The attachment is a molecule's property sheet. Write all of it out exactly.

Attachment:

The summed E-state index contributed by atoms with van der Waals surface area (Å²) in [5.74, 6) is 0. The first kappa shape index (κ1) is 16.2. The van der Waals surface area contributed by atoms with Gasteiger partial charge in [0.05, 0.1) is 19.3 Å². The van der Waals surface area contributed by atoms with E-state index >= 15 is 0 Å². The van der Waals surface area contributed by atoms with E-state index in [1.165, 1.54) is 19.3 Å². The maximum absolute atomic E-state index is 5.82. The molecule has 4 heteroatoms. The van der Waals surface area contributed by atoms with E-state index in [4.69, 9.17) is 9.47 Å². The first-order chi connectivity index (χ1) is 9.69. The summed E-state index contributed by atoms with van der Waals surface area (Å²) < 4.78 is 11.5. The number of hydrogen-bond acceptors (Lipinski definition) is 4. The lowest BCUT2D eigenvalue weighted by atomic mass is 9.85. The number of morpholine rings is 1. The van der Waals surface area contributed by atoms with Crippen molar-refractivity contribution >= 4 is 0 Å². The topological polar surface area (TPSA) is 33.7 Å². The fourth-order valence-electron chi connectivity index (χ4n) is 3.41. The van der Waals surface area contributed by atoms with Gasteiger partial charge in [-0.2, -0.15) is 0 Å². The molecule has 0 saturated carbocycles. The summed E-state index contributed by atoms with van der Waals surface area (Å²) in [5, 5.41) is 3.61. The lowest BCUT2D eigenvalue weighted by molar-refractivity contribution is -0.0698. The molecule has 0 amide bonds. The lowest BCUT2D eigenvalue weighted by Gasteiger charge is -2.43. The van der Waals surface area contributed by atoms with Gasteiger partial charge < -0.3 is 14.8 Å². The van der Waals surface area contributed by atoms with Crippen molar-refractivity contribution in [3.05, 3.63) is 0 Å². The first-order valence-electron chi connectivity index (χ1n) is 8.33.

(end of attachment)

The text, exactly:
The summed E-state index contributed by atoms with van der Waals surface area (Å²) in [5.74, 6) is 0. The first kappa shape index (κ1) is 16.2. The van der Waals surface area contributed by atoms with Gasteiger partial charge in [0.05, 0.1) is 19.3 Å². The van der Waals surface area contributed by atoms with E-state index >= 15 is 0 Å². The van der Waals surface area contributed by atoms with E-state index in [1.165, 1.54) is 19.3 Å². The maximum absolute atomic E-state index is 5.82. The molecule has 4 heteroatoms. The van der Waals surface area contributed by atoms with E-state index in [4.69, 9.17) is 9.47 Å². The first-order chi connectivity index (χ1) is 9.69. The summed E-state index contributed by atoms with van der Waals surface area (Å²) < 4.78 is 11.5. The number of hydrogen-bond acceptors (Lipinski definition) is 4. The lowest BCUT2D eigenvalue weighted by atomic mass is 9.85. The number of morpholine rings is 1. The van der Waals surface area contributed by atoms with Crippen molar-refractivity contribution >= 4 is 0 Å². The topological polar surface area (TPSA) is 33.7 Å². The fourth-order valence-electron chi connectivity index (χ4n) is 3.41. The van der Waals surface area contributed by atoms with Gasteiger partial charge in [-0.2, -0.15) is 0 Å². The molecule has 0 saturated carbocycles. The summed E-state index contributed by atoms with van der Waals surface area (Å²) in [5, 5.41) is 3.61. The lowest BCUT2D eigenvalue weighted by molar-refractivity contribution is -0.0698. The molecule has 0 amide bonds. The lowest BCUT2D eigenvalue weighted by Gasteiger charge is -2.43. The van der Waals surface area contributed by atoms with Gasteiger partial charge < -0.3 is 14.8 Å². The van der Waals surface area contributed by atoms with Crippen molar-refractivity contribution in [3.05, 3.63) is 0 Å². The first-order valence-electron chi connectivity index (χ1n) is 8.33.